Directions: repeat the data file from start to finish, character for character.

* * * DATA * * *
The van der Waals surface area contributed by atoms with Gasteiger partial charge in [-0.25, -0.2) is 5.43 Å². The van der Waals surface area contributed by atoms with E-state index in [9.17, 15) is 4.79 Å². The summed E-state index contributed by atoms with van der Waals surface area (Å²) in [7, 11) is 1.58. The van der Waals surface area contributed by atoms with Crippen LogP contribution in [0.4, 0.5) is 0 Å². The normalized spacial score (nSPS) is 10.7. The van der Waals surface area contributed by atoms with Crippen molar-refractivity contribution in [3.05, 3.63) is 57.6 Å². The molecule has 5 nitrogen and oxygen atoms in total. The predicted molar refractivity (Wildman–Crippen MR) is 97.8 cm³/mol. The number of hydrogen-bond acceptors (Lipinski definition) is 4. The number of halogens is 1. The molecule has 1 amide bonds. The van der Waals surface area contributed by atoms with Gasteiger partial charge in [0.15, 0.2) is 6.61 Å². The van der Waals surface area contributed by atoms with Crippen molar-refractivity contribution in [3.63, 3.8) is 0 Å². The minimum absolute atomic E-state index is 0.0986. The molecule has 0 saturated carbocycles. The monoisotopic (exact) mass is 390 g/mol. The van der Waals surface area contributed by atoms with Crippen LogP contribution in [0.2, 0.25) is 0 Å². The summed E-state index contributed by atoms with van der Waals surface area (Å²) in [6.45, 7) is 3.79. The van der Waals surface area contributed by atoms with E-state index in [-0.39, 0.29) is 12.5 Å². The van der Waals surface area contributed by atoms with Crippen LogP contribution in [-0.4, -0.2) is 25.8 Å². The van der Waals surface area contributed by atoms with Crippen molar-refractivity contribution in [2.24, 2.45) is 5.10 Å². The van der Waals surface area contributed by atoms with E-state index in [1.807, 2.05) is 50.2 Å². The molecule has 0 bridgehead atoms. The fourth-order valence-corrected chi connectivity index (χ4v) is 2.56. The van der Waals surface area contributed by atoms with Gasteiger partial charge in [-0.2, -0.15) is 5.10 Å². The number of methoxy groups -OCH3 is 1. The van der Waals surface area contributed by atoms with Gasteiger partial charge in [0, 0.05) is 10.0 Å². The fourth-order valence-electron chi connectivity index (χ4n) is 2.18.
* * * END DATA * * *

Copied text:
The van der Waals surface area contributed by atoms with Gasteiger partial charge in [-0.25, -0.2) is 5.43 Å². The van der Waals surface area contributed by atoms with E-state index in [9.17, 15) is 4.79 Å². The summed E-state index contributed by atoms with van der Waals surface area (Å²) in [7, 11) is 1.58. The van der Waals surface area contributed by atoms with Crippen LogP contribution in [0.4, 0.5) is 0 Å². The normalized spacial score (nSPS) is 10.7. The van der Waals surface area contributed by atoms with Crippen molar-refractivity contribution in [3.05, 3.63) is 57.6 Å². The molecule has 5 nitrogen and oxygen atoms in total. The predicted molar refractivity (Wildman–Crippen MR) is 97.8 cm³/mol. The number of hydrogen-bond acceptors (Lipinski definition) is 4. The number of halogens is 1. The molecule has 1 amide bonds. The van der Waals surface area contributed by atoms with Gasteiger partial charge in [0.15, 0.2) is 6.61 Å². The van der Waals surface area contributed by atoms with Crippen molar-refractivity contribution in [3.63, 3.8) is 0 Å². The minimum absolute atomic E-state index is 0.0986. The molecule has 0 saturated carbocycles. The monoisotopic (exact) mass is 390 g/mol. The van der Waals surface area contributed by atoms with Crippen LogP contribution in [0.2, 0.25) is 0 Å². The summed E-state index contributed by atoms with van der Waals surface area (Å²) in [6.45, 7) is 3.79. The van der Waals surface area contributed by atoms with E-state index in [-0.39, 0.29) is 12.5 Å². The van der Waals surface area contributed by atoms with Crippen LogP contribution in [-0.4, -0.2) is 25.8 Å². The van der Waals surface area contributed by atoms with Crippen molar-refractivity contribution in [2.24, 2.45) is 5.10 Å². The van der Waals surface area contributed by atoms with E-state index in [1.807, 2.05) is 50.2 Å². The molecule has 0 bridgehead atoms. The fourth-order valence-corrected chi connectivity index (χ4v) is 2.56. The van der Waals surface area contributed by atoms with Gasteiger partial charge in [-0.2, -0.15) is 5.10 Å². The number of methoxy groups -OCH3 is 1. The van der Waals surface area contributed by atoms with Gasteiger partial charge in [0, 0.05) is 10.0 Å². The fourth-order valence-electron chi connectivity index (χ4n) is 2.18.